Saturday, August 6, 2016

Steering The Craft: Three

I find myself thinking a lot about sentence length as I approach an intense chapter of The Stone that Sings. The timing of the exercises couldn't have been better for me. I've always been cognizant that sentence length mattered and could help pace a scene, but only when forced to write an entire paragraph of short sentences  did I realize that I gravitate toward longer sentences.
That's not bad. It just means that I might be missing an opportunity to better pace my quick events. At the same time, I'm still reading Song of Solomon where there is a change of this deeply reflective moment to the main character nearly getting garrotted.  What made it interesting is that sentence length didn't seem to change much, but the intensity remained, though there was a moment where I thought 'wait, what just happened'? It was really interesting.

There were two exercises in the chapter. One to make sentences ultra short, the other to write a very long sentence. Unlike the paragraph with no punctuation, I found this a lot easier to edit, and went off the beaten path some to write a nonfiction bit for it.

I thought I'd add it here:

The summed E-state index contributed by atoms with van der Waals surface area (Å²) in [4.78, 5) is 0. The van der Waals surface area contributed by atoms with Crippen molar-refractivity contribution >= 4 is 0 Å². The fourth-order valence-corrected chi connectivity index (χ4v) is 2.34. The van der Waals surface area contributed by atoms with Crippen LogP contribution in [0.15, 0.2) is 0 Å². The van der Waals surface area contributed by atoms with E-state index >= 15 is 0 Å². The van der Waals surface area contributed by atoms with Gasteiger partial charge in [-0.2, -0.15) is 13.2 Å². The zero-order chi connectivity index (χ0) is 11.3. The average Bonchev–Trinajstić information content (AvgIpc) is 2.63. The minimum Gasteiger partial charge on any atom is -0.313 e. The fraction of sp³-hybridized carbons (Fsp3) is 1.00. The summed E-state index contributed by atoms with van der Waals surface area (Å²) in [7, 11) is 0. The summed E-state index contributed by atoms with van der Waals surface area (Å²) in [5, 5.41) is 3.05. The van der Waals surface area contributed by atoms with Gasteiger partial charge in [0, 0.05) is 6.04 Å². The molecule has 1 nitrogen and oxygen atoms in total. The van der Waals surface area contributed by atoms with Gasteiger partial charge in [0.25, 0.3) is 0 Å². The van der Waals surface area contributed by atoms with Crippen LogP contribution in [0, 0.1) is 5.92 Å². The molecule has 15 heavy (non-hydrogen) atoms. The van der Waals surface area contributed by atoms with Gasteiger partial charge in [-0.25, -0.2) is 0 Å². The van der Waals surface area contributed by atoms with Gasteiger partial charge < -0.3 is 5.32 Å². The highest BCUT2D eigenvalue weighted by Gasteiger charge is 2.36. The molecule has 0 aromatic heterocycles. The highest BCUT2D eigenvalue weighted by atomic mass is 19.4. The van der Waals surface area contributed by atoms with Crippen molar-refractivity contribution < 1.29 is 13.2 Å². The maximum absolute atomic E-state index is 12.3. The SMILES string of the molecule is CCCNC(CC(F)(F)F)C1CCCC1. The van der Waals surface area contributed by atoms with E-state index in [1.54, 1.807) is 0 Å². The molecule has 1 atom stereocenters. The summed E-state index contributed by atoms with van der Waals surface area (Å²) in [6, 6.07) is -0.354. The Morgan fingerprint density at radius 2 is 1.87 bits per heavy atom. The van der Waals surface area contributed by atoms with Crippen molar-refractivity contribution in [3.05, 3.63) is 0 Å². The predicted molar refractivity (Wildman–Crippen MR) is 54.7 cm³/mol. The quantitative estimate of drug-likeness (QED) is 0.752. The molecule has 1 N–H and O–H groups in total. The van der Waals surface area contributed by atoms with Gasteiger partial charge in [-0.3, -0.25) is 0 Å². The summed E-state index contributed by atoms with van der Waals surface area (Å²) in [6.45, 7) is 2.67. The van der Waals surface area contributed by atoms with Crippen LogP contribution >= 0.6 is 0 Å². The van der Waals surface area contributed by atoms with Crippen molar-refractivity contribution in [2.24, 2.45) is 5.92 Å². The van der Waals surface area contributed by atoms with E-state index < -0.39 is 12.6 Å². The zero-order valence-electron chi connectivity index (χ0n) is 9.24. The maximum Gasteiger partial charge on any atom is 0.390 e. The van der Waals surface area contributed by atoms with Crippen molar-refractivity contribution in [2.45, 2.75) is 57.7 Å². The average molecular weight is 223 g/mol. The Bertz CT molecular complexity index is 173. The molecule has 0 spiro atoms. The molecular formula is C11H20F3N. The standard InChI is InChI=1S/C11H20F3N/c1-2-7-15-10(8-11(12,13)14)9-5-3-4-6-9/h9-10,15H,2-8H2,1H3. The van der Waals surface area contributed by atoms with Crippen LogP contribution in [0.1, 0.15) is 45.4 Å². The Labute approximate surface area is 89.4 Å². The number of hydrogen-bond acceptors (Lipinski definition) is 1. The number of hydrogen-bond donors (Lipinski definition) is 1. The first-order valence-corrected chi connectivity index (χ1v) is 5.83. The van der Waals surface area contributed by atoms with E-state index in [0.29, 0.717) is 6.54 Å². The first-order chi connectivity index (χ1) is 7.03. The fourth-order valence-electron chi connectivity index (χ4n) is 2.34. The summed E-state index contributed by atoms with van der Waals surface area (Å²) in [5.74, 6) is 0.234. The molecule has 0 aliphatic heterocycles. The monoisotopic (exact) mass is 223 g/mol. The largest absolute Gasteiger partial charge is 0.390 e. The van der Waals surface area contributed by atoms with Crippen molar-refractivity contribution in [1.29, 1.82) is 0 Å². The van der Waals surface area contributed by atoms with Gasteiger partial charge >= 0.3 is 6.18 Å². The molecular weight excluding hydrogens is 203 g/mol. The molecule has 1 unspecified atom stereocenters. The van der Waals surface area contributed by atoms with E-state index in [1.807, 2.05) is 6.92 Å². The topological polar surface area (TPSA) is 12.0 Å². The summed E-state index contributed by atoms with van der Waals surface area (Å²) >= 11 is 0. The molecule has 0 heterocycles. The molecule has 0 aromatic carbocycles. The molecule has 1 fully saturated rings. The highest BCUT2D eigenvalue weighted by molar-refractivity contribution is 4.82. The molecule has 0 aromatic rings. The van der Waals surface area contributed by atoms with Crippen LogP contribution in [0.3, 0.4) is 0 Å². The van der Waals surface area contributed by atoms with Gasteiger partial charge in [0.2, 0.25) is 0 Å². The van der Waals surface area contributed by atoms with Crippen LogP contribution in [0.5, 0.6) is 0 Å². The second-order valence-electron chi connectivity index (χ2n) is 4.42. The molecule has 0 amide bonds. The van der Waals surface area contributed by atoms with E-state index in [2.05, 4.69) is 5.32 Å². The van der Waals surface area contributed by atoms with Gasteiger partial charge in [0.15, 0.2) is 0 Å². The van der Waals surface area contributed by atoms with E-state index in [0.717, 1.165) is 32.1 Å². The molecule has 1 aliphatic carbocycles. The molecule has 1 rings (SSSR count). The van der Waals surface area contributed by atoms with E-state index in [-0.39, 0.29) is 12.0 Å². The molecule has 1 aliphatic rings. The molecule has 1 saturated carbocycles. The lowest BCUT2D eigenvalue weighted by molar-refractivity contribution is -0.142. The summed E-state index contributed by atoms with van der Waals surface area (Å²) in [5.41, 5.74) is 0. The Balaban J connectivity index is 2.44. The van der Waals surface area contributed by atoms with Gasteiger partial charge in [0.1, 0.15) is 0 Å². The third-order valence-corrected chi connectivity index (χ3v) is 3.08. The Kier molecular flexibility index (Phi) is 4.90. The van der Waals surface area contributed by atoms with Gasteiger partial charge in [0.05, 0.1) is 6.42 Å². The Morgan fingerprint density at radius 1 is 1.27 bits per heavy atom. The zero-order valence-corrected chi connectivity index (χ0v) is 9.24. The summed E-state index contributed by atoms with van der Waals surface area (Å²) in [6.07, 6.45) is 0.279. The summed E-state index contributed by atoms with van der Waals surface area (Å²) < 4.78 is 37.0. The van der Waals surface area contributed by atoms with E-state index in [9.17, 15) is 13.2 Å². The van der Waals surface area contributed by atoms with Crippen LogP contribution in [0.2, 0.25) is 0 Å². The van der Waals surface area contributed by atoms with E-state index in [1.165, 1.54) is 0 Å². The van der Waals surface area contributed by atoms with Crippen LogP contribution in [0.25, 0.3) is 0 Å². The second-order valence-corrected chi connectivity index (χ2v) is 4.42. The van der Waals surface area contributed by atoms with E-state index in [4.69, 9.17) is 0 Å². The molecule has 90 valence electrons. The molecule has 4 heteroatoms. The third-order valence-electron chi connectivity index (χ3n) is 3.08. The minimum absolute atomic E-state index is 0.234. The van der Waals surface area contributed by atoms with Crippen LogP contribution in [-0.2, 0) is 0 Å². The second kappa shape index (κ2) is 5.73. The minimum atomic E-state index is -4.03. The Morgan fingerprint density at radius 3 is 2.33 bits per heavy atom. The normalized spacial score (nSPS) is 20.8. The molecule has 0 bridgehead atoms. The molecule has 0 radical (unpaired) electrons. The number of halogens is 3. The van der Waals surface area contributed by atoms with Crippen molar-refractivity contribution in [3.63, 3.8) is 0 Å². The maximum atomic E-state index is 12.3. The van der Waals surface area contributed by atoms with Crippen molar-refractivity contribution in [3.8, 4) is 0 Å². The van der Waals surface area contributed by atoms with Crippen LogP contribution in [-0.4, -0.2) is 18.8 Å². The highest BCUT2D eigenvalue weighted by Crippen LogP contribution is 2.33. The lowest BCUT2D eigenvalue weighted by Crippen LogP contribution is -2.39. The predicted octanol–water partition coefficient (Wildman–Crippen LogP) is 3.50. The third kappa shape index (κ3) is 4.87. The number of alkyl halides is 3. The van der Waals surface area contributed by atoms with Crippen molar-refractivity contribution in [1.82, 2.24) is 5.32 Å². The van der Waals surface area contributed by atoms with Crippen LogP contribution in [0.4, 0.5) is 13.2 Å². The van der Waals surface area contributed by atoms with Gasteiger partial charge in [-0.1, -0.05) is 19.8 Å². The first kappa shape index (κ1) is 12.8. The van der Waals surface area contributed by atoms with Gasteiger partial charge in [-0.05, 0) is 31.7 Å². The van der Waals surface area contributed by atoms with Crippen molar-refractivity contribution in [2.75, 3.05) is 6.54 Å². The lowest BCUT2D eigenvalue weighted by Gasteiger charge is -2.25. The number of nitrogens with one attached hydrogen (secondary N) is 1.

The action begins with an infrared sensor, a semiconductor, a relay, a solenoid, and a cylinder, who are helpless to do anything without that a curious hybrid of wave and particle, moving through the infrared spectrum, better known as photons, who never do anything with just a few and when in action number in a collection of more than millions, billions, trillions, or quadrillions, or any number that even has an ‘illion’ but a population that is best represented powers of ten, also called scientific notation, who as that almost uncountable mob, rain down in a pattern that deviates from what, once settled, a passive infrared (PIR) sensor decides is “normal”, whereupon the sensor’s circuitry changes the charge of a pin from neutral to positive which is detected by a microcontroller working through the workings of an electrical loop of its own, called a ‘program’, alters the charge of yet another pin, for the arduino has many, allowing an attached relay to energize a coil, a repeated loop of copper wire around a metallic core, until that coil gives changes the electric to the magnetic, and that magnet attracts a small metal lever away from one set of contacts and on to another, changing its position from open to closed, much like a light switch, an action akin to opening the floodgates to a much larger, and distinctly separate flow of electrons -- it is the role of the relay, to separate tiny flows of current from much higher voltages and currents that would make short work of delicate semiconductors -- which in energize a larger coil, creating an even larger, more powerful magnet for a larger job, easing back a large pin -- not far, but just enough, so that the seventy or so pounds of pressurized air, previously held back by the valve and confined to a compressor tank, can work its way like an unruly mob jammed in a doorway, and force the pin open even wider, and send the air down a hose to the bottom of a cylinder, allowing it to extend.

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